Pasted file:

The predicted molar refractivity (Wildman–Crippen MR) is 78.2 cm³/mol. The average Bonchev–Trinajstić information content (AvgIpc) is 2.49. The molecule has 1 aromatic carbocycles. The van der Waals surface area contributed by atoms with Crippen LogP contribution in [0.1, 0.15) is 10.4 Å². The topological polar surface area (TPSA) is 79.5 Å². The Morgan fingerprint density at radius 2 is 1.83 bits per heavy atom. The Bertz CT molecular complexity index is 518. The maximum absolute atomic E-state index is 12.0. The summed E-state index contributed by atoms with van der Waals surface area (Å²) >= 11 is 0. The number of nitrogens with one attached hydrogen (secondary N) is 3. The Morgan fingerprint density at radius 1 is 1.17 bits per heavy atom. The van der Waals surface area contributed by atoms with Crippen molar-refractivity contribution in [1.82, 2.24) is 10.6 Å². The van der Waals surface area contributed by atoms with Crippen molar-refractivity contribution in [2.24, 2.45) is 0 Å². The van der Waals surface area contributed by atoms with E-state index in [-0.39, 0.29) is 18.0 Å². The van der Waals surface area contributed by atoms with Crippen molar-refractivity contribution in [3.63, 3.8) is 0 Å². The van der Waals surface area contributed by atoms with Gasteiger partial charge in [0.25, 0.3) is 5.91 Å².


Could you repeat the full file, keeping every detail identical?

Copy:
The predicted molar refractivity (Wildman–Crippen MR) is 78.2 cm³/mol. The average Bonchev–Trinajstić information content (AvgIpc) is 2.49. The molecule has 1 aromatic carbocycles. The van der Waals surface area contributed by atoms with Crippen LogP contribution in [0.1, 0.15) is 10.4 Å². The topological polar surface area (TPSA) is 79.5 Å². The Morgan fingerprint density at radius 2 is 1.83 bits per heavy atom. The Bertz CT molecular complexity index is 518. The maximum absolute atomic E-state index is 12.0. The summed E-state index contributed by atoms with van der Waals surface area (Å²) >= 11 is 0. The number of nitrogens with one attached hydrogen (secondary N) is 3. The Morgan fingerprint density at radius 1 is 1.17 bits per heavy atom. The van der Waals surface area contributed by atoms with Crippen molar-refractivity contribution in [1.82, 2.24) is 10.6 Å². The van der Waals surface area contributed by atoms with Crippen molar-refractivity contribution in [2.24, 2.45) is 0 Å². The van der Waals surface area contributed by atoms with E-state index in [-0.39, 0.29) is 18.0 Å². The van der Waals surface area contributed by atoms with Crippen molar-refractivity contribution in [3.63, 3.8) is 0 Å². The van der Waals surface area contributed by atoms with Gasteiger partial charge in [0.25, 0.3) is 5.91 Å².